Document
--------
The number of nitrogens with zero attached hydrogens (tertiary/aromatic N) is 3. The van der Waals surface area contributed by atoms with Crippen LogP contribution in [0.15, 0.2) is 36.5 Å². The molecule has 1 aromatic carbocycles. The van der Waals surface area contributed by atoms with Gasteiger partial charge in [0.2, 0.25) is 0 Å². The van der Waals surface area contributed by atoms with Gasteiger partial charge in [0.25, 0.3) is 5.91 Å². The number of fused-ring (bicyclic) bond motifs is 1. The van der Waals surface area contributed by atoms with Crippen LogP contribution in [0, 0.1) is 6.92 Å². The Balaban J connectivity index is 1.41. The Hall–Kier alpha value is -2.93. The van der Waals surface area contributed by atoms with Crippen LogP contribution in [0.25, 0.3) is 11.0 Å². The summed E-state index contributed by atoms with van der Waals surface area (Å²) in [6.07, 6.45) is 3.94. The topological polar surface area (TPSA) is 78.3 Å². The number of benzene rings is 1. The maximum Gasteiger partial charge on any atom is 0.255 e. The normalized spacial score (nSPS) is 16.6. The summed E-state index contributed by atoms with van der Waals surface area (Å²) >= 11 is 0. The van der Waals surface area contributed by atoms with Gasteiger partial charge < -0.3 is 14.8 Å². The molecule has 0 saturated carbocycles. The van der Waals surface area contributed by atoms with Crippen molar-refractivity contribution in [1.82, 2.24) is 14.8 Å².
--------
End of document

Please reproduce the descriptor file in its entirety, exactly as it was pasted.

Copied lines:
The number of nitrogens with zero attached hydrogens (tertiary/aromatic N) is 3. The van der Waals surface area contributed by atoms with Crippen LogP contribution in [0.15, 0.2) is 36.5 Å². The molecule has 1 aromatic carbocycles. The van der Waals surface area contributed by atoms with Gasteiger partial charge in [0.2, 0.25) is 0 Å². The van der Waals surface area contributed by atoms with Gasteiger partial charge in [0.25, 0.3) is 5.91 Å². The number of fused-ring (bicyclic) bond motifs is 1. The van der Waals surface area contributed by atoms with Crippen LogP contribution in [0, 0.1) is 6.92 Å². The Balaban J connectivity index is 1.41. The Hall–Kier alpha value is -2.93. The van der Waals surface area contributed by atoms with Crippen LogP contribution in [0.25, 0.3) is 11.0 Å². The summed E-state index contributed by atoms with van der Waals surface area (Å²) in [6.07, 6.45) is 3.94. The topological polar surface area (TPSA) is 78.3 Å². The number of benzene rings is 1. The maximum Gasteiger partial charge on any atom is 0.255 e. The normalized spacial score (nSPS) is 16.6. The summed E-state index contributed by atoms with van der Waals surface area (Å²) >= 11 is 0. The van der Waals surface area contributed by atoms with Gasteiger partial charge < -0.3 is 14.8 Å². The molecule has 0 saturated carbocycles. The van der Waals surface area contributed by atoms with Crippen molar-refractivity contribution in [1.82, 2.24) is 14.8 Å².